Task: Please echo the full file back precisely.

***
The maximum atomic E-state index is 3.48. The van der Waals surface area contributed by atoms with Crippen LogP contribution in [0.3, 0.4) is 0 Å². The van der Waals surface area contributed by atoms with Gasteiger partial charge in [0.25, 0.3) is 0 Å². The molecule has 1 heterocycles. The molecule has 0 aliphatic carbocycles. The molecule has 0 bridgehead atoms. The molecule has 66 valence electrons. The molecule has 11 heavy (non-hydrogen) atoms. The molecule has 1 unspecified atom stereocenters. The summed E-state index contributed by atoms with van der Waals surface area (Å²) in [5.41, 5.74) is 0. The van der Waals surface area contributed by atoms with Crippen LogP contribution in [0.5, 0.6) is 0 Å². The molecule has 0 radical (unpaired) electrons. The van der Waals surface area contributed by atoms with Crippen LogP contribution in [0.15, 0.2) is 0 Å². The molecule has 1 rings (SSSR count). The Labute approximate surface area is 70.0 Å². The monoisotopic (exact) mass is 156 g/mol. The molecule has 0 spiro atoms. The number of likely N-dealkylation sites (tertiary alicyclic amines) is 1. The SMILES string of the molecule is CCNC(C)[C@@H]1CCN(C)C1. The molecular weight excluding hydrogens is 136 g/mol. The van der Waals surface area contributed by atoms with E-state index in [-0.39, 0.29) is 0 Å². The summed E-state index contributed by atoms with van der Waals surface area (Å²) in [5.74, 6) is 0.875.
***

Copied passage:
The maximum atomic E-state index is 3.48. The van der Waals surface area contributed by atoms with Crippen LogP contribution in [0.3, 0.4) is 0 Å². The van der Waals surface area contributed by atoms with Gasteiger partial charge in [0.25, 0.3) is 0 Å². The molecule has 1 heterocycles. The molecule has 0 aliphatic carbocycles. The molecule has 0 bridgehead atoms. The molecule has 66 valence electrons. The molecule has 11 heavy (non-hydrogen) atoms. The molecule has 1 unspecified atom stereocenters. The summed E-state index contributed by atoms with van der Waals surface area (Å²) in [5.41, 5.74) is 0. The van der Waals surface area contributed by atoms with Crippen LogP contribution in [0.5, 0.6) is 0 Å². The molecule has 0 radical (unpaired) electrons. The van der Waals surface area contributed by atoms with Crippen LogP contribution in [0.15, 0.2) is 0 Å². The molecule has 1 rings (SSSR count). The Labute approximate surface area is 70.0 Å². The monoisotopic (exact) mass is 156 g/mol. The molecule has 0 spiro atoms. The number of likely N-dealkylation sites (tertiary alicyclic amines) is 1. The SMILES string of the molecule is CCNC(C)[C@@H]1CCN(C)C1. The molecular weight excluding hydrogens is 136 g/mol. The van der Waals surface area contributed by atoms with E-state index in [-0.39, 0.29) is 0 Å². The summed E-state index contributed by atoms with van der Waals surface area (Å²) in [5.74, 6) is 0.875.